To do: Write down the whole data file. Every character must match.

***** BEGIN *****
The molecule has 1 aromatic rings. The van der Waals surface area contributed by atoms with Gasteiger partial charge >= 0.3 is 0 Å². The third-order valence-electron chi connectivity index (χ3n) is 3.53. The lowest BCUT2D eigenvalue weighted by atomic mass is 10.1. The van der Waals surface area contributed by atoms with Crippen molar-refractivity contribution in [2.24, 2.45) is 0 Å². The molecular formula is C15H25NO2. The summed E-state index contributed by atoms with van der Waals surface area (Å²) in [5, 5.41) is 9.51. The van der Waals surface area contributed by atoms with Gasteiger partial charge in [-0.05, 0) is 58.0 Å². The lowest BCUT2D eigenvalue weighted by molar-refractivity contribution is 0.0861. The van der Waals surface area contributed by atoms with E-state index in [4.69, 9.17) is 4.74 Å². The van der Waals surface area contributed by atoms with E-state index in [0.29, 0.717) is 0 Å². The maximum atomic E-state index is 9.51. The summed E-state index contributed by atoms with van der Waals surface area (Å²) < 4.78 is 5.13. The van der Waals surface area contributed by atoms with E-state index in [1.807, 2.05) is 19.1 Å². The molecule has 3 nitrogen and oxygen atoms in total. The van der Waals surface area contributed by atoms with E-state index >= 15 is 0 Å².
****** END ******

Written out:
The molecule has 1 aromatic rings. The van der Waals surface area contributed by atoms with Gasteiger partial charge >= 0.3 is 0 Å². The third-order valence-electron chi connectivity index (χ3n) is 3.53. The lowest BCUT2D eigenvalue weighted by atomic mass is 10.1. The van der Waals surface area contributed by atoms with Crippen molar-refractivity contribution in [2.24, 2.45) is 0 Å². The molecular formula is C15H25NO2. The summed E-state index contributed by atoms with van der Waals surface area (Å²) in [5, 5.41) is 9.51. The van der Waals surface area contributed by atoms with Gasteiger partial charge in [-0.05, 0) is 58.0 Å². The lowest BCUT2D eigenvalue weighted by molar-refractivity contribution is 0.0861. The van der Waals surface area contributed by atoms with E-state index in [4.69, 9.17) is 4.74 Å². The van der Waals surface area contributed by atoms with E-state index in [0.29, 0.717) is 0 Å². The maximum atomic E-state index is 9.51. The summed E-state index contributed by atoms with van der Waals surface area (Å²) < 4.78 is 5.13. The van der Waals surface area contributed by atoms with E-state index in [1.807, 2.05) is 19.1 Å². The molecule has 3 nitrogen and oxygen atoms in total. The van der Waals surface area contributed by atoms with E-state index >= 15 is 0 Å².